National News

How Food Companies Court Nutrition Educators With Junk Food

NPR News - Wed, 2014-05-14 14:09

Corporate sponsorship of professional events for nutritionists has been on the rise. But should the gatekeepers of nutrition information be taking free meals and snacks from McDonald's and Hershey's?

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Where do nudists keep their bitcoin?

Marketplace - American Public Media - Wed, 2014-05-14 14:04

The following public relations email landed in my inbox this morning:   I'll just paste the first line here: "Bitcoin is now accpeted for payment at Bare Oaks Family Naturist Park."   It brings to mind the opening scene in my colleague David Brancaccio's book from a decade or so ago in which he went to report on the economics of a French nudist colony, and finds himself clutching a a fistful of French banknotes... with nowhere to put them.   Think about it.   The book's called "Squandering Aimlessly".  It's on Amazon.  

At the end of tonight's @Marketplace, @kairyssdal references a book by @DavidBrancaccio WITH AN AMAZING COVER. pic.twitter.com/iNJ5PIu3RA

— David Gura (@davidgura) May 14, 2014

Why retailers still bother to print catalogs

Marketplace - American Public Media - Wed, 2014-05-14 13:49

Whether it's yoga pants or fruit dipped in chocolate, Americans spend an average of $850 a year on catalog purchases, according to FGI Research.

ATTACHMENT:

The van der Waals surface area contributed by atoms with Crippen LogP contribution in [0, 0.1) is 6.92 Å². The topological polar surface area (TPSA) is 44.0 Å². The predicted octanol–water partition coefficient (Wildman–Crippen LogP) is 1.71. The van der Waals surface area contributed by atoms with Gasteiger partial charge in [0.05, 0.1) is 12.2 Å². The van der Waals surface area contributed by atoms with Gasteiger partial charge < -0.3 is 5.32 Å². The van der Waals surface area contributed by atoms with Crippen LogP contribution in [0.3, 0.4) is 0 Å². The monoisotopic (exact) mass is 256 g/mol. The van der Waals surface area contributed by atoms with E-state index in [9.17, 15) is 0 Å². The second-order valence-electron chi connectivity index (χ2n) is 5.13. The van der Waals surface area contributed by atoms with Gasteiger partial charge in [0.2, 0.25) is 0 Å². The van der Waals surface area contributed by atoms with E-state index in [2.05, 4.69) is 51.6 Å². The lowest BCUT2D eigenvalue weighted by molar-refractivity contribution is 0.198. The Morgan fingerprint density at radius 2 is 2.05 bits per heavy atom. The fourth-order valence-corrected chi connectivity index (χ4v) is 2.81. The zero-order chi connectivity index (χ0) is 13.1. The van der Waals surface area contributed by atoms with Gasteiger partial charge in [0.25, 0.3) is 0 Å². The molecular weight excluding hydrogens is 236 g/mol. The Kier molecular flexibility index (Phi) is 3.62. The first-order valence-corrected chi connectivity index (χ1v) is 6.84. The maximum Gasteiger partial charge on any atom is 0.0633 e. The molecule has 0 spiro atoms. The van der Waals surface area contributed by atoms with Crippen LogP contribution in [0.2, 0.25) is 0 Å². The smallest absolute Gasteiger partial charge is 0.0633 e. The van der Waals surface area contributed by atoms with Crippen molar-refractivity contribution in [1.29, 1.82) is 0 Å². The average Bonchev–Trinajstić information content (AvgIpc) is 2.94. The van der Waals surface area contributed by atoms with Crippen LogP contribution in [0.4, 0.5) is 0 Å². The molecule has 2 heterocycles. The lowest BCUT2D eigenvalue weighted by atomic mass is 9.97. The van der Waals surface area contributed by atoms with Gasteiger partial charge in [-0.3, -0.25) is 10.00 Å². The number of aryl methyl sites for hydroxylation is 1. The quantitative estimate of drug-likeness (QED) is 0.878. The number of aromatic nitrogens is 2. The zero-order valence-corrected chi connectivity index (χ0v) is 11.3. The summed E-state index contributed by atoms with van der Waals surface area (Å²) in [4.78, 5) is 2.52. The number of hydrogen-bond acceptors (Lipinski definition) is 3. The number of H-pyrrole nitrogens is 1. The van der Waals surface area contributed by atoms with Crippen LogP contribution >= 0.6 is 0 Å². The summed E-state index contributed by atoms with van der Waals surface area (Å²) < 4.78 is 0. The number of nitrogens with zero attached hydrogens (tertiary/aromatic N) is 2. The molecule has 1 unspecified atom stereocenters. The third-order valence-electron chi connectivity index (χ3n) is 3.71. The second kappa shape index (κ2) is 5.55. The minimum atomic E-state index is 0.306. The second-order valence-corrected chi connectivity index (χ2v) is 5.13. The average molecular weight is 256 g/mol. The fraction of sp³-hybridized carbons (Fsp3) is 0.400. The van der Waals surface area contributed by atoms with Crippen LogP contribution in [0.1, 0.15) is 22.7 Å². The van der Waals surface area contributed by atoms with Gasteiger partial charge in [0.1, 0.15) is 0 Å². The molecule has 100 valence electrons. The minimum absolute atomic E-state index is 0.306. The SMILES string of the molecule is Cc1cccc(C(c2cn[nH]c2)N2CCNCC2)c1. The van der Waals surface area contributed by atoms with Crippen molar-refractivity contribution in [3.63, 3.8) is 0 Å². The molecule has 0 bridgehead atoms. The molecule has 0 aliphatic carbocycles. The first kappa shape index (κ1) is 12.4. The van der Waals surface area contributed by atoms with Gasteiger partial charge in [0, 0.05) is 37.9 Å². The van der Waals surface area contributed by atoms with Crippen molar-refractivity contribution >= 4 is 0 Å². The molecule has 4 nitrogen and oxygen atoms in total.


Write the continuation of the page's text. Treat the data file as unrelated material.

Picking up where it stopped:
In fact, check the mail at the beginning of the workweek, and you'll probably find a catalog in there.  According to research, Monday and Tuesday are the biggest catalog mail days. Every week, Americans get about two to three of them in the mail.

You'd think online retail would've killed catalogs. But no, says Paul Miller, vice-president of the American Catalog Mailers Association: "Catalog companies are still vibrant businesses."

Miller says postage hikes, cyber retail, and the recession all hurt catalogs. But he says catalogs offer something to retailers that the internet can't: customer loyalty.

"There have been studies that have shown that if somebody purchases an item online, they're much less likely to be a loyal customer than if they purchase something as a result of seeing it in a catalog," Miller says.

Companies have gotten smarter about getting their catalogs into the right hands with the help of huge databases containing all sorts of info on millions of households.

"In many of the databases they'll have every purchase you've basically made for years," says John Lenser,  president of CohereOne, a consulting firm that works with catalog companies. "So they will know whether you're buying in different product categories, they'll know how much you've spent."

Database companies track a lot about our lifestyles. If someone moves, furniture catalogs start appearing. They know who buys office supplies in bulk, and who's developing a taste for wine. It's really specific.

The result? Fewer catalogs immediately tossed into the recycle bin.

Places like American Printing Company, a catalog printer in Birmingham, are all about efficiency. Craig McConnell, sales manager there, says there's a ton of potential waste in the printing business.

"So if you're not very efficient, if you don't do a good job and if you don't provide some extra value to your customers, it's very difficult to compete," he says.

The cost of postage and paper have gone up over the years. On the upside, McConnell says, "For every dollar that someone spends for the production of a catalog, they expect to generate at least $4 of additional sales revenues."

For retailers, that might be the best dollar they've ever spent.